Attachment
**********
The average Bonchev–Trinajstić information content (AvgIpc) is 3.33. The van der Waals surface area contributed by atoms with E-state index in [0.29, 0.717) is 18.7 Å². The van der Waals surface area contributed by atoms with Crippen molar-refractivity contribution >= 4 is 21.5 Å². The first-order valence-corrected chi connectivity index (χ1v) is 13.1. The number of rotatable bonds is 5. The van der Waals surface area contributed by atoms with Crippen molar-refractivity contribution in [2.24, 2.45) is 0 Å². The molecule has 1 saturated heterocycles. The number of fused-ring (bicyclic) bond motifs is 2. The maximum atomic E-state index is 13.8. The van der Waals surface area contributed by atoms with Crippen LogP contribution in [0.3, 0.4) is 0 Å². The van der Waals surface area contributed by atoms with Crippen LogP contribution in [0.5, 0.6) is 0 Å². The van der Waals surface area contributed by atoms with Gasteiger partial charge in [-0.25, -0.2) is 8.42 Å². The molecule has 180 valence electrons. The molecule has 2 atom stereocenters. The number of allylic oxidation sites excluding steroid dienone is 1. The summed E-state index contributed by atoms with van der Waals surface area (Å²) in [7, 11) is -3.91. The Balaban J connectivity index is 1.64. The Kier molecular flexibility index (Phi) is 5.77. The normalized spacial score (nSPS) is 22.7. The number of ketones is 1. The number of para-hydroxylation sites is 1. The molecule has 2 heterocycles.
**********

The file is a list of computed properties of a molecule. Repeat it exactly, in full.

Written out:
The average Bonchev–Trinajstić information content (AvgIpc) is 3.33. The van der Waals surface area contributed by atoms with E-state index in [0.29, 0.717) is 18.7 Å². The van der Waals surface area contributed by atoms with Crippen molar-refractivity contribution >= 4 is 21.5 Å². The first-order valence-corrected chi connectivity index (χ1v) is 13.1. The number of rotatable bonds is 5. The van der Waals surface area contributed by atoms with Crippen molar-refractivity contribution in [2.24, 2.45) is 0 Å². The molecule has 1 saturated heterocycles. The number of fused-ring (bicyclic) bond motifs is 2. The maximum atomic E-state index is 13.8. The van der Waals surface area contributed by atoms with Crippen LogP contribution in [0.3, 0.4) is 0 Å². The van der Waals surface area contributed by atoms with Crippen LogP contribution in [0.5, 0.6) is 0 Å². The van der Waals surface area contributed by atoms with Gasteiger partial charge in [-0.25, -0.2) is 8.42 Å². The molecule has 180 valence electrons. The molecule has 2 atom stereocenters. The number of allylic oxidation sites excluding steroid dienone is 1. The summed E-state index contributed by atoms with van der Waals surface area (Å²) in [7, 11) is -3.91. The Balaban J connectivity index is 1.64. The Kier molecular flexibility index (Phi) is 5.77. The normalized spacial score (nSPS) is 22.7. The number of ketones is 1. The number of para-hydroxylation sites is 1. The molecule has 2 heterocycles.